Another grim experience was climbing down worn stone steps into a cool, dark crypt where the remains of martyrs from 350 AD and  medieval clergy are stored behind iron gates,  with their names etched in Latin in marble with faded gold lettering.

Centuries of exposure to sun, wind, harsh weather, the effects of air pollution from smoke, carbon emissions, wind-blown dust and dirt, and possible neglect have all left the cathedrals’ facade in a dreary condition.  From a distance it appears almost black and smudgy, up closer, patches of ugly black and brown crust are sadly evident.  A historical and religious site deserves better care and attention that has received.

Cologne Cathedral at night

Brief History of Cologne

Cologne is the largest city in North Rhine-Westphalia, and traces it’s origins to Roman occupation in 50 AD.  The Rhine River divides Cologne from the historical and cultural center on the west bank from the industrial Messe on the east bank.

Ruins from Rome’s first settlements are found around the area, including a 2000 year old boat discovered in 2007 near the wharf.  Excavations are underway at the residence (praetorium) of the Roman governor when Cologne was the capitol of the Gallic Empire. The first bridge over the Rhine was built in 300 AD by the Romans during the reign of Emperor Constantine.

Cologne was a major commercial, ecclesiastical, and political center during the Holy Roman Empire  through the German Confederation, and a member of the trading Hanseatic League.

Today the city is a lively, modern, and a cultural center with many art galleries, the Cologne Philharmonic, impressive museums, and Romanesque churches, many within a short walk of the Dom.

Cologne Museums

The most efficient way to visit Cologne’s museums is with a two-day ticket.  Our three favorite museums were the Roman German, the Stadtmuseum (City Museum), and the Wallraf-Richartz.

The modern Romano-Germanic (Romanisch-Germanisches Museum) behind the cathedral has three spacious floors with numerous marble statues and busts, artifacts, coins, gold and silver ornaments, jewelry, and articles from daily life in ancient Cologne.

Terracotta plaque from Roman Cologne

Fresco from Roman Cologne

Most impressive were room sized mosaic tiles of Roman and Greek mythological gods, colorful frescoes, jewelry, and classical pottery.

The Wallraf-Richartz Museum is a three-story modern structure that looks like a high-tech office in Silicon Valley. The lobby was spacious with a gift shop, small cafe, and kiosk with tour guides, books and maps.

We walked up three floors to see impressive collections of art from Renaissance panels and 13th century altar pieces, to Flemish paintings by Rembrandt and Rubens, and Impressionist works of Van Gogh, Cezanne, Renoir, Monet, Manet, and Gauguin and beautiful ceramics by Pablo Picasso.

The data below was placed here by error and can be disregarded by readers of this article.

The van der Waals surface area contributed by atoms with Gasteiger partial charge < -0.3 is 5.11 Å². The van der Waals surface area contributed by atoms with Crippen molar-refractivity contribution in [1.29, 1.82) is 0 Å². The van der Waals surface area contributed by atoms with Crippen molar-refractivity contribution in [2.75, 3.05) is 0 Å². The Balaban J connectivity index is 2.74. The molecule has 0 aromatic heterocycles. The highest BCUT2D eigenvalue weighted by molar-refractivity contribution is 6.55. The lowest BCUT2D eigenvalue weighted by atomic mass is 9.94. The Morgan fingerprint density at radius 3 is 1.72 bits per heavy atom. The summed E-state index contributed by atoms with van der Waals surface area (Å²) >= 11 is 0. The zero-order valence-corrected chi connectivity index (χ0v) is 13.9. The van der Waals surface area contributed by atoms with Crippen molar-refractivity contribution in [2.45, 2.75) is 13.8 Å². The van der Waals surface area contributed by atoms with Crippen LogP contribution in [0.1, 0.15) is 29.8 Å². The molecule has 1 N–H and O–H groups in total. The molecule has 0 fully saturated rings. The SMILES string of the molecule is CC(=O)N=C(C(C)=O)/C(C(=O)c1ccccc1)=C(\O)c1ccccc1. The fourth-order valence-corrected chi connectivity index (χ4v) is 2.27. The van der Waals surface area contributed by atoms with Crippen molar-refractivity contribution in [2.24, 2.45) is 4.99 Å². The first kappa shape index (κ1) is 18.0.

Ceramic by Picasso

The Cologne City Museum has an impressive collection of medieval and more contemporary artifacts, art, maps, and tools that span the two thousand-year history of the city.

A city law during the Middle Ages required ships that traveled down the Rhine from the Atlantic to dock and offer their goods for sale first in Cologne before sailing to other European ports.   As a result, the city was an important trading and mercantile center for centuries.  Many goods and artifacts from those times including tea, silverware, tobacco from colonial America, wine, and Chinese porcelain were displayed.

Several exhibits revealed daily life in Cologne during World War I and World War II, including school books, posters, newspapers, propaganda, uniforms, clothing, and photos.  It was disheartening to see photos of the city before and after heavy Allied bombing that lasted from 1942 – 1945 and left most of the city in ruins, including the Roman Gothic churches. The Cologne Cathedral was largely spared due to a decision by Allies to spare the historic church.

Rhine River Cruise

No better way to see Cologne than a cruise down the Rhine river on a sunny afternoon.  We took a river cruise from the main wharf to the resort village of Dornburn, about five kilometers to the south.  Dornburn was once a sleepy village but is now a popular place with modern hotels and restaurants for tourists, and spacious traditional homes with river view.

Summer cruise on the Rhine

Along the way, we watched river barges and tourist boats sail by.  We passed under three of the city’s modern and well-constructed bridges that link the east and west banks of the Rhine.

An afternoon river cruise requires appropriate liquid refreshment along the way.  Weizenbier (herby wheat beer) is the most soothing beverage on a hot summer day. One on the way to Dornburn, and another on the return. Thirst quenching, delicious, and a suitable preparation for evening dinner in Cologne.

Prost — with a crispy Weizenbier!

Next destination:  Aachen

In addition to writing this travel blog, I write fiction — thrillers, mysteries, and suspense novels. I’m currently writing a thriller series based in Milan featuring the anti-terrorism police, DIGOS, as they track down domestic and international terrorists.

My first thriller, Thirteen Days in Milan,  is an ebook at all digital publishing sites as well as a paperback at Amazon and at bookstores by ordering.

The sequel, No One Sleeps, was published as an ebook in December.  The paperback will be available in June at Amazon and at bookstores by ordering.

I’m writing Book 3 in the series, Cadorna Station, and will be researching this summer in Italy. If you’d like to follow my travels and research, please sign up for my email newsletter at my web site.

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One response to “Cologne (Koln)

  1. Wow, what a wonderful year you’re having! And see how much nicer the cathedral looks painted in the evening’s golden light than in harsh grey reality—three cheers for art. 600 years to build, huh. Like the Roman heritage too, we in American in awe of old stuff. Weight Watchers be damned, Marilyn, toss one back for me too!